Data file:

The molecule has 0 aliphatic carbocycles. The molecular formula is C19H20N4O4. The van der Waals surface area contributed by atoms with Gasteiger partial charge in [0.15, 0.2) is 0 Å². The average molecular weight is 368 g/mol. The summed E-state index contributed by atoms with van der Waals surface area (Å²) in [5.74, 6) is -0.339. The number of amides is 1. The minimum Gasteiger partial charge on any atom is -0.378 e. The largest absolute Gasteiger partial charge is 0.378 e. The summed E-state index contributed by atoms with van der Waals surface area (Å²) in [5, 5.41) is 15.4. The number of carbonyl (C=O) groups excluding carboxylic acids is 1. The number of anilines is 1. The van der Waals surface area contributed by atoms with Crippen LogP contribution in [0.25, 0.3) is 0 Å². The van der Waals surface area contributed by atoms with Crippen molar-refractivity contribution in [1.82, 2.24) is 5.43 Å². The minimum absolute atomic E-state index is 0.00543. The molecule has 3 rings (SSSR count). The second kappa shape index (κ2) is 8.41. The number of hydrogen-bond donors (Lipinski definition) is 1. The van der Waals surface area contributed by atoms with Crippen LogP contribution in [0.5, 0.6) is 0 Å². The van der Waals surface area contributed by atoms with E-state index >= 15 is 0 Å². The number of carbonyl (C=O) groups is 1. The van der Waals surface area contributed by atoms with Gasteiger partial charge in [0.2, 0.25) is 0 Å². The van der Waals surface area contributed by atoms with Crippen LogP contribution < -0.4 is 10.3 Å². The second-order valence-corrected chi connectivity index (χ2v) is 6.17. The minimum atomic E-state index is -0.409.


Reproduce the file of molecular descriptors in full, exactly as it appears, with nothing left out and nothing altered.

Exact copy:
The molecule has 0 aliphatic carbocycles. The molecular formula is C19H20N4O4. The van der Waals surface area contributed by atoms with Gasteiger partial charge in [0.15, 0.2) is 0 Å². The average molecular weight is 368 g/mol. The summed E-state index contributed by atoms with van der Waals surface area (Å²) in [5.74, 6) is -0.339. The number of amides is 1. The minimum Gasteiger partial charge on any atom is -0.378 e. The largest absolute Gasteiger partial charge is 0.378 e. The summed E-state index contributed by atoms with van der Waals surface area (Å²) in [5, 5.41) is 15.4. The number of carbonyl (C=O) groups excluding carboxylic acids is 1. The number of anilines is 1. The van der Waals surface area contributed by atoms with Crippen LogP contribution in [0.25, 0.3) is 0 Å². The van der Waals surface area contributed by atoms with Crippen molar-refractivity contribution in [1.82, 2.24) is 5.43 Å². The minimum absolute atomic E-state index is 0.00543. The molecule has 3 rings (SSSR count). The second kappa shape index (κ2) is 8.41. The number of hydrogen-bond donors (Lipinski definition) is 1. The van der Waals surface area contributed by atoms with Crippen LogP contribution in [0.5, 0.6) is 0 Å². The van der Waals surface area contributed by atoms with E-state index >= 15 is 0 Å². The number of carbonyl (C=O) groups is 1. The van der Waals surface area contributed by atoms with Gasteiger partial charge in [0.2, 0.25) is 0 Å². The van der Waals surface area contributed by atoms with Crippen LogP contribution < -0.4 is 10.3 Å². The second-order valence-corrected chi connectivity index (χ2v) is 6.17. The minimum atomic E-state index is -0.409.